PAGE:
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how many tablespaces

P: n/a
Hi ,

We will have about 50 tables. Some tables will be huge (severel
million rows) and some are small but most of them will have about a
million rows. For best performance of the database, how many
tablespace should I have. I was thinking of using Locally Managed
tablespaces (uniform extents) for both data and indexes.

Can anyone share some experiences? Any other tips on layout of the
database will be appreciated. Thanks

Vissu
Jul 19 '05 #1
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3 Replies


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"Vissu" <vi*****@yahoo.com> wrote in message
news:2b**************************@posting.google.c om...
Hi ,

We will have about 50 tables. Some tables will be huge (severel
million rows) and some are small but most of them will have about a
million rows. For best performance of the database, how many
tablespace should I have. I was thinking of using Locally Managed
tablespaces (uniform extents) for both data and indexes.

Can anyone share some experiences? Any other tips on layout of the
database will be appreciated. Thanks

Vissu

What version? Use locally managed with auto managed extents and put the
data all in one tablespace.
Jim
Jul 19 '05 #2

P: n/a
"Jim Kennedy" <ke****************************@attbi.net> wrote in message news:<Tly1c.112729$4o.138921@attbi_s52>...
"Vissu" <vi*****@yahoo.com> wrote in message
news:2b**************************@posting.google.c om...
Hi ,

We will have about 50 tables. Some tables will be huge (severel
million rows) and some are small but most of them will have about a
million rows. For best performance of the database, how many
tablespace should I have. I was thinking of using Locally Managed
tablespaces (uniform extents) for both data and indexes.

Can anyone share some experiences? Any other tips on layout of the
database will be appreciated. Thanks

Vissu

What version? Use locally managed with auto managed extents and put the
data all in one tablespace.
Jim


How many tablespaces you should use to support your database depends
on the expected size and number of your objects and the organization
of your disk farm.

I greatly favor organizing most applications into large and small
object tablespaces. Generally two sizes will work for everything.
The best sizes depend on the objects involved.

I do not like autoallocate because it still can suffer from the free
space fragmentation problem while a properly sized uniform extent
tablespace will never suffer this problem. The only time I think
autoallocate is useful is where you install a canned package and the
vendor places everything into a single tablespace (usually the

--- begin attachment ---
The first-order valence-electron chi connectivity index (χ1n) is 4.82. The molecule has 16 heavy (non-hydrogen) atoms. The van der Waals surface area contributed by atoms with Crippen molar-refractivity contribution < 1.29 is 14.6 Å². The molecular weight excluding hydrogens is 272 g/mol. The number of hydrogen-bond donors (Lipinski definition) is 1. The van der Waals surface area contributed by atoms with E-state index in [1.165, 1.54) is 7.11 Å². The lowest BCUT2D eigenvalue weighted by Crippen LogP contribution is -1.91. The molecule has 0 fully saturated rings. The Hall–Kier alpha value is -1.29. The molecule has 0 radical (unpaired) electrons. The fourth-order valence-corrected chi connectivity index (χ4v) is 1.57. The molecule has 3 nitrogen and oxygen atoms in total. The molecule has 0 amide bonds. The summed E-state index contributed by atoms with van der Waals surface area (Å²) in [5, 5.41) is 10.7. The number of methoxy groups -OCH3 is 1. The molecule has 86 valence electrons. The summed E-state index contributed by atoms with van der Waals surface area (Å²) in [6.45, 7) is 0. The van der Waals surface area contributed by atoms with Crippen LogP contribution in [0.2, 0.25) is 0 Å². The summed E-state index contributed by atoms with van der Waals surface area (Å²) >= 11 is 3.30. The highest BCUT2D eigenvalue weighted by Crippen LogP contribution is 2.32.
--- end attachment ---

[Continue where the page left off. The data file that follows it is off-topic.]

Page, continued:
application owner default tablespace).

It all comes down to judgment on which arrangement will provide the
most effective managment options.

IMHO -- Mark D Powell --
Jul 19 '05 #3

P: n/a

"Mark D Powell" <Ma*********@eds.com> wrote in message
news:26**************************@posting.google.c om...
| "Jim Kennedy" <ke****************************@attbi.net> wrote in message
news:<Tly1c.112729$4o.138921@attbi_s52>...
| > "Vissu" <vi*****@yahoo.com> wrote in message
| > news:2b**************************@posting.google.c om...
| > > Hi ,
| > >
| > > We will have about 50 tables. Some tables will be huge (severel
| > > million rows) and some are small but most of them will have about a
| > > million rows. For best performance of the database, how many
| > > tablespace should I have. I was thinking of using Locally Managed
| > > tablespaces (uniform extents) for both data and indexes.
| > >
| > > Can anyone share some experiences? Any other tips on layout of the
| > > database will be appreciated. Thanks
| > >
| > > Vissu
| > What version? Use locally managed with auto managed extents and put the
| > data all in one tablespace.
| > Jim
|
| How many tablespaces you should use to support your database depends
| on the expected size and number of your objects and the organization
| of your disk farm.
|
| I greatly favor organizing most applications into large and small
| object tablespaces. Generally two sizes will work for everything.
| The best sizes depend on the objects involved.
|
| I do not like autoallocate because it still can suffer from the free
| space fragmentation problem while a properly sized uniform extent
| tablespace will never suffer this problem. The only time I think
| autoallocate is useful is where you install a canned package and the
| vendor places everything into a single tablespace (usually the
| application owner default tablespace).
|
| It all comes down to judgment on which arrangement will provide the
| most effective managment options.
|
| IMHO -- Mark D Powell --

also should take into consideration grouping segments for similar
availability / back-up schedules / transportability / read-only and similar
tablespace-specific operations

;-{ mcs
Jul 19 '05 #4

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